The second most annoying issue are the dialogue pop ups from side character to either praise you for doing well or and far irritatingly, to pretty much just give you a verbal bollocking for getting something wrong. When the camera is playing up making it a real chore to do what needs to be done, to have characters who are not even prepared to pick up a weapon and get into the fight themselves, tell you off for failing to handle four giants or for not messing up an attack is beyond annoying. There were times that I even shut the game down due to the camera and these dialogue pop ups just completely killed the experience for me.
Mission variety can also be a pain past chapter 4 which saw me having to rescue an increasing number of humans on maps that had me running aimlessly around searching for portals to then only find a single person to rescue when the mission objective was to save 20-30 humans. Portals are placed around the map on the ground or on building but then you question how the humans managed to get to the portal on the highest of towers without the same skills you have to use to reach them. I found myself repeating the same mission styles which just became rather tedious.
There are times when Extinction delivers truly thrilling arcade action and I really appreciated the story being told in cut-scenes with 80s animation art style. But the issues this game currently has with camera problems, difficulty spikes and annoying elements just takes the shine of what is a very ambitious title. It is a real shame that the pricing of this game is an instant £54.99 on console which is mind-boggling. It is certainly punching above its weight but to make it more expensive to buy than the digital deluxe version of God of War on the PSN store is ridiculous. If the pricing had come in at the £25-30 mark then this would be a fun purchase to have in your collection but for the asking price, it just has too many problems to recommend it as it is.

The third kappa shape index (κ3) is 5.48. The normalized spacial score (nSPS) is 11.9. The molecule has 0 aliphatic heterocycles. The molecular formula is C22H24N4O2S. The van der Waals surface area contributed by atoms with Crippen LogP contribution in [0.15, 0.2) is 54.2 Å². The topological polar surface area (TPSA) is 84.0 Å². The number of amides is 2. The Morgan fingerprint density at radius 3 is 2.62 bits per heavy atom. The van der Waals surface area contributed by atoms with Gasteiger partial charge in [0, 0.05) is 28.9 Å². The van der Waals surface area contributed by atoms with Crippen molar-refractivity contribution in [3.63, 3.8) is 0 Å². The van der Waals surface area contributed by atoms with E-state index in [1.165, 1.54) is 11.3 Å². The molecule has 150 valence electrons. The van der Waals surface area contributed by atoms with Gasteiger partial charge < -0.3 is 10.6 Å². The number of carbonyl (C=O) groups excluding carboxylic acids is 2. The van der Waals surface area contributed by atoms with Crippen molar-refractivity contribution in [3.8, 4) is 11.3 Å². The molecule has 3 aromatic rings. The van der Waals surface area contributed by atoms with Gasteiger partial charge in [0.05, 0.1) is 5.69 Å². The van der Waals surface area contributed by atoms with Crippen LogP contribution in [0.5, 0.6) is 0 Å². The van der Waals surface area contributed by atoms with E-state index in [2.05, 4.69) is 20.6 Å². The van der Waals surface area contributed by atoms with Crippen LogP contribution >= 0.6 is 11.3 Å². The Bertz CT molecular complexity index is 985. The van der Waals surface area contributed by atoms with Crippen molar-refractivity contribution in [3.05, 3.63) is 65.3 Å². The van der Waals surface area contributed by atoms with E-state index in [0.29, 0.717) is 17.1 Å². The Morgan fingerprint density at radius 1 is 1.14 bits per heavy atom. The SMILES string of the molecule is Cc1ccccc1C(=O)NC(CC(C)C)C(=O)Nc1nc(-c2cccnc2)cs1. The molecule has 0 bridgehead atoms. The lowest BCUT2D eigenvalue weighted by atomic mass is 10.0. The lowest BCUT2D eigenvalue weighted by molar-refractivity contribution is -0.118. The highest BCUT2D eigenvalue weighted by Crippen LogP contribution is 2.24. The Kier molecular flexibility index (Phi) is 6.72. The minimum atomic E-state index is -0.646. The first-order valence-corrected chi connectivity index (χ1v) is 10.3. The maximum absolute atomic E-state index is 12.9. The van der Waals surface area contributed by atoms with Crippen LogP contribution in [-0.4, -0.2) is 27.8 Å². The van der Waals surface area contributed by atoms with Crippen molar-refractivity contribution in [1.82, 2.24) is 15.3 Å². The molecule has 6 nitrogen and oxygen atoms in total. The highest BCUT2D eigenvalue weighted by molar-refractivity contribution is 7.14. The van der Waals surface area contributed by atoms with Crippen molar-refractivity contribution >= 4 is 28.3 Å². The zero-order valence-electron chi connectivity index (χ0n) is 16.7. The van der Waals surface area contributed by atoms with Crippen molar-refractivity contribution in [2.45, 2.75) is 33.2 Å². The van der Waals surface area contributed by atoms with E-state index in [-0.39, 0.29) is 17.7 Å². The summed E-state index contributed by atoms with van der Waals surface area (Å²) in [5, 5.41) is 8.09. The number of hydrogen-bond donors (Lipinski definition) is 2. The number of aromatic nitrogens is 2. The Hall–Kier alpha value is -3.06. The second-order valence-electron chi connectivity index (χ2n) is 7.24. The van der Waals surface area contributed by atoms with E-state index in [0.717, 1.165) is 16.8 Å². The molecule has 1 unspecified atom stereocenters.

Extinction aims big and I commend the developers for trying to do as much as they have with it but the glaring problems with the camera make this an unpolished final release that still requires some updating to work out the kinks that the price tag does not justify. Fun but very flawed makes this title worth waiting till it lands in a sale and though it does take inspiration from Shadow of the Colossus and Attack on Titan it never manages to really do either justice.
Spawned from a lot of good ideas but sadly the execution is just not on the money.